Wichita, Kansas 2021-06-12 19:47:00 –
Goddard, Kansas (KSNW) — “He was a bright, very clear, verbally young man who got lost,” Jennifer Douglas said.
Jennifer Douglas and her husband, three parents, Norman Douglas, will never forget the September 2016 phone call that changed the life of the family forever.
“We slept and got a call in the middle of the night asking if we knew Caleb, and I said,” It’s my son. ” They said we needed to come to the hospital because he was brought to St. Francis, “Jennifer explained.
Eighteen-year-old Caleb Douglas was taken to an ambulance from the scene of a shooting and crash involving police officers.
“The surgeon came along with a few ministers and a few nurses, so we soon knew it wasn’t good,” Jennifer said. “He was brought with a gunshot wound on the back of his head, his heart stopped in an ambulance, and they said they couldn’t revive him.”
Heartbreak struck the Douglas family. Jennifer and Norman faced a new reality.
Caleb Addiction, Death Timeline
Jennifer and Norman said Caleb’s troubles began in middle school. That was when he first tried marijuana.
“It started in the pot, sometimes only marijuana, but then escalated. Tap“Jennifer said.
The tapping, collectively referred to as cannabis concentrate, may contain very high levels of tetrahydrocannabinol, commonly referred to as THC, the psychotropic component of marijuana. Drugabuse.gov..
“Then I worked on a lot of things, like liquid Xanax and other things, to try to achieve the same thing, or something better,” Norman Douglas said.
Norman and Jennifer said painkillers and allergy medications are not readily available at home.
“It came to the point where we had to lock in, that is, we couldn’t get aspirin, Tylenol, we were out of reach. Everything was literally me. It was in the safe of our house, “explained Jennifer.
“It’s like swallowing his personality. It just took over his personality. I should say because he wasn’t lucky anymore,” Norman said.
Worried parents contacted their son’s school. They sought help from a counselor and his doctor. They even contacted the insurance company looking for Caleb’s hospitalization program.
“If we didn’t have health insurance or needed some programs he could use based on Medicaid, we found some places, but because he had health insurance, he Was not qualified, “Jennifer said.
The couple eventually enrolled Caleb in Boys Town, a group home for endangered children at a private school in Omaha, Nebraska. Caleb quickly climbed to the top of the class.
“He was one of the fastest to earn everything because he knew how to get what he wanted, whatever it was,” Norman explained.
“We always said he was smart. He just didn’t make wise choices. He lacked that impulse control,” Jennifer said.
Caleb completed some of his second and third year high school years in Boystown before returning to Goddard.
“We took him home, and it was the most illustrious six months ever. We took a family vacation, took our mom and spent a vacation together. It’s just It was great, “Jennifer said.
After that, Caleb went back to the old way. Jennifer said Caleb had never returned home from a night out with a friend.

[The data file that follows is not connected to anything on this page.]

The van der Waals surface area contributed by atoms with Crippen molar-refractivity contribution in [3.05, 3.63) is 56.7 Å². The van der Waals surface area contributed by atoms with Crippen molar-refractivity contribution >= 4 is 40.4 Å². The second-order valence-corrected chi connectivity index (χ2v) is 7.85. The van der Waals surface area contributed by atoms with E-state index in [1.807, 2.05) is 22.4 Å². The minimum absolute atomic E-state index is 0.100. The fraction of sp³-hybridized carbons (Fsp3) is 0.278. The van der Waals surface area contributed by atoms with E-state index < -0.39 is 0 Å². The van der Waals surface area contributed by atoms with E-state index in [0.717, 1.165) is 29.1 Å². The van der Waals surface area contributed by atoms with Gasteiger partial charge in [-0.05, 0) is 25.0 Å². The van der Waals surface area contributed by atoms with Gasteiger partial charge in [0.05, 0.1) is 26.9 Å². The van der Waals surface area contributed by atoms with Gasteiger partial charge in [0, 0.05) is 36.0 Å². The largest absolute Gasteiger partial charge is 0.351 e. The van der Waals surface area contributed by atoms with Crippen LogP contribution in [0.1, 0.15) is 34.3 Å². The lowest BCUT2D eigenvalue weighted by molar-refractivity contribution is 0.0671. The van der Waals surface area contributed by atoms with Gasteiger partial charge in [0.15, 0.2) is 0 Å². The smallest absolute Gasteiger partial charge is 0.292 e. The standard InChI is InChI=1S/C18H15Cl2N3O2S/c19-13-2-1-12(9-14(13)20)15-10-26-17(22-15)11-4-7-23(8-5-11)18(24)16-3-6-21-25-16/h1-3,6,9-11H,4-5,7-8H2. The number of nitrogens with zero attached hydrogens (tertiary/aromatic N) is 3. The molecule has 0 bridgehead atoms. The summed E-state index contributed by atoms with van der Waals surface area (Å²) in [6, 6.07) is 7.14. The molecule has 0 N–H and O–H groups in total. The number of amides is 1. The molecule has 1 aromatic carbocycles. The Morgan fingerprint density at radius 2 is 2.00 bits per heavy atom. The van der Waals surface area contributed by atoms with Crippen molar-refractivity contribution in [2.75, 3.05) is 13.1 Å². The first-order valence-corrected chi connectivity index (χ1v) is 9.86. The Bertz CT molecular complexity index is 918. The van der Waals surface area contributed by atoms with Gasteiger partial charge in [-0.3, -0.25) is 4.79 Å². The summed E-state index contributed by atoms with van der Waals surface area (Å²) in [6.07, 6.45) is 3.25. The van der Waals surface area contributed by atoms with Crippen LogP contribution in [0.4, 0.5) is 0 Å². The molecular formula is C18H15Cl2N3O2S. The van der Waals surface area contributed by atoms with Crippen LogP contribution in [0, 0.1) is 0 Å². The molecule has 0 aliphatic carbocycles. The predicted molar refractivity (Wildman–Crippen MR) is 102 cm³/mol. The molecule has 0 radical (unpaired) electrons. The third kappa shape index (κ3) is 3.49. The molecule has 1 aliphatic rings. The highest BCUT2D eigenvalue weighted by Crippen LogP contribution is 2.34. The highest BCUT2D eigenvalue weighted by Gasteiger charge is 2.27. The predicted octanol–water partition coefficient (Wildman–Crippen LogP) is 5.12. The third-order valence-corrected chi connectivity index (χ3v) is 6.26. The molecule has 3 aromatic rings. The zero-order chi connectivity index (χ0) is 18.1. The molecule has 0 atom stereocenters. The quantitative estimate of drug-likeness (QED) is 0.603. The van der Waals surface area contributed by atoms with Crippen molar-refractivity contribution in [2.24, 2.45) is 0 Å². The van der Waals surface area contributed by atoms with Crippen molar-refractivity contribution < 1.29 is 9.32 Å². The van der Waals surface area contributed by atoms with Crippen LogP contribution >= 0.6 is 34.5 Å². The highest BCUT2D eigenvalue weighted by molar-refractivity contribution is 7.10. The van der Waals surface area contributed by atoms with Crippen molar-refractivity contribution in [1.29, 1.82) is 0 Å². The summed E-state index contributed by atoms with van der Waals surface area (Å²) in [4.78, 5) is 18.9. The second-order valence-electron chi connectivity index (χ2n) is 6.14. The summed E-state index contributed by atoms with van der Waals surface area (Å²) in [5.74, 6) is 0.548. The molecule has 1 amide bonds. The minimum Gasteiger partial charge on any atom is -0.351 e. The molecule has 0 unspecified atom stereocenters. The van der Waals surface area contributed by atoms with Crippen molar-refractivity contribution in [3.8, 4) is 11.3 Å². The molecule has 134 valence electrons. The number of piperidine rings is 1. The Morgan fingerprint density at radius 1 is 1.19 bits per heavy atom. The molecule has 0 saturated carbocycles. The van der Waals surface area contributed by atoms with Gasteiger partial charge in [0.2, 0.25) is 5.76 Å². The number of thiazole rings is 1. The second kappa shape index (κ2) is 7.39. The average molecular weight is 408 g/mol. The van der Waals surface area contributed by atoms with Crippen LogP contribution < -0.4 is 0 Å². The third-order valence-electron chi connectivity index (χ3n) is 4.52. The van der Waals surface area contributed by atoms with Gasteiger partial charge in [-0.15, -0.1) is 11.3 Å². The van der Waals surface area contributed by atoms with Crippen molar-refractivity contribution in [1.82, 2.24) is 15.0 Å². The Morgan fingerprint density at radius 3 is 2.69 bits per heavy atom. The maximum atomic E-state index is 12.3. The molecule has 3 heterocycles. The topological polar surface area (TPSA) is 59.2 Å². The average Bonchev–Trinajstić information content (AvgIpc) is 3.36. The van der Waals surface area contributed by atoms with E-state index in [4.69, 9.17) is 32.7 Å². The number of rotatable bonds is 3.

“The next morning Norman was looking for them. The two boys were barely able to walk. They were completely overwhelmed by the liquid Xanax,” she said.
Parents had to make the difficult decision to tell their son that he could no longer live with them if he did not follow their rules.
“He literally packed his stuff in a trash bag and left,” Jennifer said.
Caleb surfed the couch for the next few days before arriving at the juvenile detention center. He eventually got his apartment and a job, but the good times didn’t last long. He was kicked out of his apartment and lost his job.
“That’s the end of the story because it costs more to sell drugs. Once he starts selling drugs, you can get marijuana, taps, and the money to buy the drug he wanted, You’re making that kind of money, you won’t want to go back and work for the minimum wage or work, somewhere $ 10 an hour, “Jennifer said.
Shortly thereafter, Caleb will lose his life. The Sedgwick County Sheriff’s Office said Caleb aimed his gun at his adjutant during a traffic outage. The lieutenant fired, but the ballistic results revealed that it did not kill him.
“It was a kind of another blow, as the last bullet was actually from his own weapon,” Jennifer said.
Message to others
Since Caleb’s death, Jennifer and Norman have been on a mission to share what happened to their son in the hope of helping other families and children in similar situations.
“Many people reached out and said they were very lonely because they didn’t meet the TV standards of children being unable to function. They look unhealthy and dirty,” he explained. did. Jennifer. “Caleb was a very clear, well-spoken, well-cut, good-looking, nationwide kid. It can happen to absolutely anyone.”
Jennifer said she hopes to see some changes in the health system and its services, especially for young people.
“We took him to counseling. The counselor said,” He’s fine. He doesn’t seem to need to come here anymore. ” “I guarantee he’s still having problems,” Jennifer explained.
Jennifer and Norman want to know that it’s okay to ask their family for help. If things don’t go as planned or expected, you can continue to ask for help.
Goddard parents say drugs stole son’s joy, life Source link Goddard parents say drugs stole son’s joy, life